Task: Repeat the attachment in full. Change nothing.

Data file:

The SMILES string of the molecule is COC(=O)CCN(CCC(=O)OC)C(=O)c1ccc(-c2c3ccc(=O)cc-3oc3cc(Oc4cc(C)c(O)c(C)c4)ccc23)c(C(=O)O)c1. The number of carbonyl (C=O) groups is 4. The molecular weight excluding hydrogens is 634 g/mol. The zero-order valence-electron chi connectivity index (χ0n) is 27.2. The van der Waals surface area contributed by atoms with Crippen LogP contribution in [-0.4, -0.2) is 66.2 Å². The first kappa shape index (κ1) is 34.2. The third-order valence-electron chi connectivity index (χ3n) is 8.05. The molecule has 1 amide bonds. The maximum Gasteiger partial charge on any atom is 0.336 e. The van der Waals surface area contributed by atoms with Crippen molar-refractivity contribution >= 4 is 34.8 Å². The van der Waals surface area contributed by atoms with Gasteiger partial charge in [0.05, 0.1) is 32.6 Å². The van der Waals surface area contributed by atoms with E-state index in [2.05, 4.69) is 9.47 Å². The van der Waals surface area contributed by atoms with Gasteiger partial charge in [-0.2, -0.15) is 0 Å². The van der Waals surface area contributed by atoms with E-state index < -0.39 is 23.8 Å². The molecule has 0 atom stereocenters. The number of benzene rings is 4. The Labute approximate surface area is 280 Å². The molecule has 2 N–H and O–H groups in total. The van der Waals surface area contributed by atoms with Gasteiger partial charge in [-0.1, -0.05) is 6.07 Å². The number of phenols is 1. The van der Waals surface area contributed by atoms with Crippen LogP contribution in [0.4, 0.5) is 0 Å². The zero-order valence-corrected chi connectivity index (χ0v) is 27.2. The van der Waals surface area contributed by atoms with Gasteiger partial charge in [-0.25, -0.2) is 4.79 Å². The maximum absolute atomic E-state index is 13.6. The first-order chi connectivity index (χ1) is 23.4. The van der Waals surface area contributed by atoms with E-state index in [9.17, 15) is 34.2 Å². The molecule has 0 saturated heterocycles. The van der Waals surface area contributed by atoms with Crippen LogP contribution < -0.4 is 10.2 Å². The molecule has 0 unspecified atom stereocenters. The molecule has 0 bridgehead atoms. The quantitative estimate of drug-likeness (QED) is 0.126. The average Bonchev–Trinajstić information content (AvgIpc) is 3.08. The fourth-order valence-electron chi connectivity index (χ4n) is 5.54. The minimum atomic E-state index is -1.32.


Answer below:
The SMILES string of the molecule is COC(=O)CCN(CCC(=O)OC)C(=O)c1ccc(-c2c3ccc(=O)cc-3oc3cc(Oc4cc(C)c(O)c(C)c4)ccc23)c(C(=O)O)c1. The number of carbonyl (C=O) groups is 4. The molecular weight excluding hydrogens is 634 g/mol. The zero-order valence-electron chi connectivity index (χ0n) is 27.2. The van der Waals surface area contributed by atoms with Crippen LogP contribution in [-0.4, -0.2) is 66.2 Å². The first kappa shape index (κ1) is 34.2. The third-order valence-electron chi connectivity index (χ3n) is 8.05. The molecule has 1 amide bonds. The maximum Gasteiger partial charge on any atom is 0.336 e. The van der Waals surface area contributed by atoms with Crippen molar-refractivity contribution >= 4 is 34.8 Å². The van der Waals surface area contributed by atoms with Gasteiger partial charge in [0.05, 0.1) is 32.6 Å². The van der Waals surface area contributed by atoms with E-state index in [2.05, 4.69) is 9.47 Å². The van der Waals surface area contributed by atoms with Gasteiger partial charge in [-0.2, -0.15) is 0 Å². The van der Waals surface area contributed by atoms with E-state index < -0.39 is 23.8 Å². The molecule has 0 atom stereocenters. The number of benzene rings is 4. The Labute approximate surface area is 280 Å². The molecule has 2 N–H and O–H groups in total. The van der Waals surface area contributed by atoms with Gasteiger partial charge in [-0.1, -0.05) is 6.07 Å². The number of phenols is 1. The van der Waals surface area contributed by atoms with Crippen LogP contribution in [0.4, 0.5) is 0 Å². The zero-order valence-corrected chi connectivity index (χ0v) is 27.2. The van der Waals surface area contributed by atoms with Gasteiger partial charge in [-0.25, -0.2) is 4.79 Å². The maximum absolute atomic E-state index is 13.6. The first-order chi connectivity index (χ1) is 23.4. The van der Waals surface area contributed by atoms with E-state index in [9.17, 15) is 34.2 Å². The molecule has 0 saturated heterocycles. The van der Waals surface area contributed by atoms with Crippen LogP contribution < -0.4 is 10.2 Å². The molecule has 0 unspecified atom stereocenters. The molecule has 0 bridgehead atoms. The quantitative estimate of drug-likeness (QED) is 0.126. The average Bonchev–Trinajstić information content (AvgIpc) is 3.08. The fourth-order valence-electron chi connectivity index (χ4n) is 5.54. The minimum atomic E-state index is -1.32.